When I’m traveling, what matters—what really matters—isn’t that the food be the fanciest or even the best, but that it tells you that you can be nowhere else but here. Those meals have their own deliciousness: Nothing locks in the memory of a place like a taste of something real, a taste that connects me to the person who made it.
That’s the kind of eating I was hoping when I emailed a Trinidadian for restaurant tips on nearby St. Vincent. Like every Trini I know, this friend is fireworks-proud of his people’s food—its mix of indigenous, East Indian, African, European, and Chinese flavors. But it turned out that pride stretches only so far into the rest of the Caribbean.
“St. Vincent’s just a big rock,” he scoffed, probably while munching on a life-changing curry-stuffed roti. But his wife, sweetly annoyed, told me to go prove him wrong. I was headed to the Caribbean on short notice, and so her command became my mission. It pursued me through my flight from New York, prodded me out of my hotel, into the streets of St. Vincent’s tiny capital, Kingstown, and up to the national tourist services office.
There, I asked about local specialties, and a delightful young brochure-slinger named Whitney whipped out a notepad and started on a playlist of old-school Vincentian culinary hits: breadfruit with jackfish; dried blackfish; and salt fish with “bakes”—buns that are, charmingly, fried, not baked.
But then she said, “Well, honestly, I prefer KFC.” Tapping her pencil, she waited for a fourth iconic dish to occur to her before she basically gave up, adding “banana.” Which actually was a great tip.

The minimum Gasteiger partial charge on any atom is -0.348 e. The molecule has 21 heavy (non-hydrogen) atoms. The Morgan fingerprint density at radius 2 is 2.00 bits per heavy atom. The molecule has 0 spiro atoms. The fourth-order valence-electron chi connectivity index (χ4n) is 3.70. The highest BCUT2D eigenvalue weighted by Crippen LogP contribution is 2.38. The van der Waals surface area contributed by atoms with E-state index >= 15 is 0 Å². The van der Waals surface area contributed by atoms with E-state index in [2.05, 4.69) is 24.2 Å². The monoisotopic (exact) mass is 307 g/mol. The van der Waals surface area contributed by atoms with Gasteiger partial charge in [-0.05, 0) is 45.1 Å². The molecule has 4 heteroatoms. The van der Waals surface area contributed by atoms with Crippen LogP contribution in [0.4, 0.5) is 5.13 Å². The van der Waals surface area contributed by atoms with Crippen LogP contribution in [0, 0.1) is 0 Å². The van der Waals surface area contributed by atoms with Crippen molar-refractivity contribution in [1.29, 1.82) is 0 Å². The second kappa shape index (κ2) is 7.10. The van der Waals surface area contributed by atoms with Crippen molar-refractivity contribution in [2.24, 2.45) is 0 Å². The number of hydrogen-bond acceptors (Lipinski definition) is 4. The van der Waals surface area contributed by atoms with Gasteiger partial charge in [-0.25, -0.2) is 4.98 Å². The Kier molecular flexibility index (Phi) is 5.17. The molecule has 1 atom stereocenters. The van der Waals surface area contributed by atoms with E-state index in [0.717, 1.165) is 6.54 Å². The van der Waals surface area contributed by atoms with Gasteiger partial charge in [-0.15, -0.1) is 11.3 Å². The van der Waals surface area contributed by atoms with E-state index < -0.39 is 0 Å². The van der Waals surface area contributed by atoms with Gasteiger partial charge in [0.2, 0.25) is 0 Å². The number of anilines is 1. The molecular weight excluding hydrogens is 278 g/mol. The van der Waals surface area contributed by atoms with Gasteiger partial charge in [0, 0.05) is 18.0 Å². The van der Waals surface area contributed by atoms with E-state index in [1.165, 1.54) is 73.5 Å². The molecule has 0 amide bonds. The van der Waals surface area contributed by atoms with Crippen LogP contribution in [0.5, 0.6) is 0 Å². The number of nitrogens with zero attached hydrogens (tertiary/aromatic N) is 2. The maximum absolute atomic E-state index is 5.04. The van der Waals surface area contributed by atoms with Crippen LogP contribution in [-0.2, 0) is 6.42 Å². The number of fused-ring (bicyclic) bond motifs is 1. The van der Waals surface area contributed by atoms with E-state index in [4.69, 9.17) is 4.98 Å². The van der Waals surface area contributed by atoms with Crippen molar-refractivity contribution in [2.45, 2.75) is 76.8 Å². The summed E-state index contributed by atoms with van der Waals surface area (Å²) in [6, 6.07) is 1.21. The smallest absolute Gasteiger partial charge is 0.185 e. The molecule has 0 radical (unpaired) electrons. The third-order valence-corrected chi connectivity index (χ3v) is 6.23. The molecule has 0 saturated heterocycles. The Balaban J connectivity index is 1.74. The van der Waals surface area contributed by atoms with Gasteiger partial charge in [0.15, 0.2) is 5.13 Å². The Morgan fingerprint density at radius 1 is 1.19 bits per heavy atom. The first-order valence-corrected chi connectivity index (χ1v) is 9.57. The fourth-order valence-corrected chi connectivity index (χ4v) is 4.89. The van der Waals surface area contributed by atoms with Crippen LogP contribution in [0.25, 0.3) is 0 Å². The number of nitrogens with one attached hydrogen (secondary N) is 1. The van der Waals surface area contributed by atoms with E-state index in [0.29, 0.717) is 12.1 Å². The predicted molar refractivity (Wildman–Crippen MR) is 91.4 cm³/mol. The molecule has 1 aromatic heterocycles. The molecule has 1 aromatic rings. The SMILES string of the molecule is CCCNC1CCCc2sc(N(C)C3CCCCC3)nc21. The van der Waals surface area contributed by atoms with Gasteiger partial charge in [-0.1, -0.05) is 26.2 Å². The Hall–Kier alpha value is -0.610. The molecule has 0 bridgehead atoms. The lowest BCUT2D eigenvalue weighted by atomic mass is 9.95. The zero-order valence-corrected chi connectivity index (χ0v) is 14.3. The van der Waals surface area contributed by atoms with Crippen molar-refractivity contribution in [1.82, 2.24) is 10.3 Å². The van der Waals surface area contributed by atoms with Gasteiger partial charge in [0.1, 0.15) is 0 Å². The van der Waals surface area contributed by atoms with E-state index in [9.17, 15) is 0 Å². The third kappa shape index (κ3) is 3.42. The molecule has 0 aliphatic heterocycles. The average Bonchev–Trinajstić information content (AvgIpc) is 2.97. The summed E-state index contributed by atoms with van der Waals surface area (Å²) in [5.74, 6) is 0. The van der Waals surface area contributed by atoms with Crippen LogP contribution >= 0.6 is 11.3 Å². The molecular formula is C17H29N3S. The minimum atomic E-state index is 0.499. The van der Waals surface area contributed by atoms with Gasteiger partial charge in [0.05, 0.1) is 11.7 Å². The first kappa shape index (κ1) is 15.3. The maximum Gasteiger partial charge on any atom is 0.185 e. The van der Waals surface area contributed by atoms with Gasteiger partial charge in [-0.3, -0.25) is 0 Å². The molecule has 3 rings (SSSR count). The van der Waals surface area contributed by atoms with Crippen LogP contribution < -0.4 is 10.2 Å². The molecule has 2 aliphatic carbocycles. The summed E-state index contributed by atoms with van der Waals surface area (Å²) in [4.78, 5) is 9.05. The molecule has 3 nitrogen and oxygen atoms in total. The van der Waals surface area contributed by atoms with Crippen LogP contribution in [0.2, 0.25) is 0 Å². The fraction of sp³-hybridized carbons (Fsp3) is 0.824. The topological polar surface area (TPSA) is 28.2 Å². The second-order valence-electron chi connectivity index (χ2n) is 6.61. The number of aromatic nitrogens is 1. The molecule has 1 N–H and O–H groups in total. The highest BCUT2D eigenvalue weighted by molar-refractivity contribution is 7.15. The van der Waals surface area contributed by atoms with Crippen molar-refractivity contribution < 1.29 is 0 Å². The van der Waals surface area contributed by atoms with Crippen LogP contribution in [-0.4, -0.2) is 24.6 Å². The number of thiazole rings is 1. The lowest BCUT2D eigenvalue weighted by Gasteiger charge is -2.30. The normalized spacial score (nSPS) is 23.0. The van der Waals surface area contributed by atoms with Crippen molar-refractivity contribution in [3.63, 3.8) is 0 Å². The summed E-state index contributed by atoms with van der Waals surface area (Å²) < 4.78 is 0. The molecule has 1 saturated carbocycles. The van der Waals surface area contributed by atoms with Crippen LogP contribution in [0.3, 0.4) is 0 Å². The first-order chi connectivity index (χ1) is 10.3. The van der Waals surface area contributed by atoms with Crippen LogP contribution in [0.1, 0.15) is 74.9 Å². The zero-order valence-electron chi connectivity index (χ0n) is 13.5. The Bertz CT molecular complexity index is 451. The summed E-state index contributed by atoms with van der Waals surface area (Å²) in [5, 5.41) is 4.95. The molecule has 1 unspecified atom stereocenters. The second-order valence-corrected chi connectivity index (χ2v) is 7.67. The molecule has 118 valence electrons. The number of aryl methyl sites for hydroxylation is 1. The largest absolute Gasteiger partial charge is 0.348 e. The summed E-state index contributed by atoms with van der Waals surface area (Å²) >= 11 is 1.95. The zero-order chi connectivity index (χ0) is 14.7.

Back outside, at a proudly arranged table of peanuts, rice, and fruit on the street, I bought tiny bananas that tasted—I swear—like cloves and cooked pineapple melted into cream.
I hit some lucky strikes my first couple days. At a restaurant on the way back from hiking the magnificent volcano La Soufrière, my guide steered me to camouflage-colored callaloo, an earthy stew of greens, goat, and smoky charred breadfruit (think plantain flavor in a potato’s body). And back in Kingstown, out of the back of a car, I bought a great bake with salt fish.
As I ate it—first chewy and sweet, then chewy and salty—I watched the rolling parties that are, technically, mass transit on St. Vincent. Vans painted with names like SWAGGA, Street Styla, and the Hard Knock Champion Squad blazed past coconut carts and buildings painted Caribbean blues, pinks, oranges, and yellows. Dancehall blared from their windows, the music shredding the cheap speakers: banging, hard and furious. Fare collectors, more like hype men, whipped open their doors and called out, “Where you gon’ to?” before getting back to the party inside.
On my third night, I happened upon a restaurant called Aggie’s. It looked more like a house than a business, an impression supported by the fact that the two staff—the only people there—seemed unsure of what to do when I arrived. The man just disappeared inside. The woman said, “We have beef, pork, fish, and conch.”
I stared dumbly, until she elaborated on how she could cook them; I asked for the conch in souse, because I had no idea what souse was.
I sat on the porch to watch the daylight sink into the hills. In the kitchen, I could see the woman cutting vegetables in her hand, like home cooks do. When she came out, she brought a bowl of broth with the sea taste of conch, brightened with cucumbers doused in lime and candy-sweet onions. It was the cleanest, most refreshing soup; it tasted the way you want life to be on a sunny island.
Afterward, we talked at length about conch, unconstrained by other customers. The woman said this was Miss Aggie’s place, but that she, Eloise, was the second cook and supervised the younger ladies during the day. Eloise is tall and round, with a kind face and rough hands. I liked her instantly. We shook hands as I said good-bye, and she held onto mine for a moment longer than I expected as she told me her brother and I shared the same name.
The next night I returned, again to an empty restaurant. “I had to have more of your cooking,” I said to Eloise, and she smiled with just a hint of a flirt.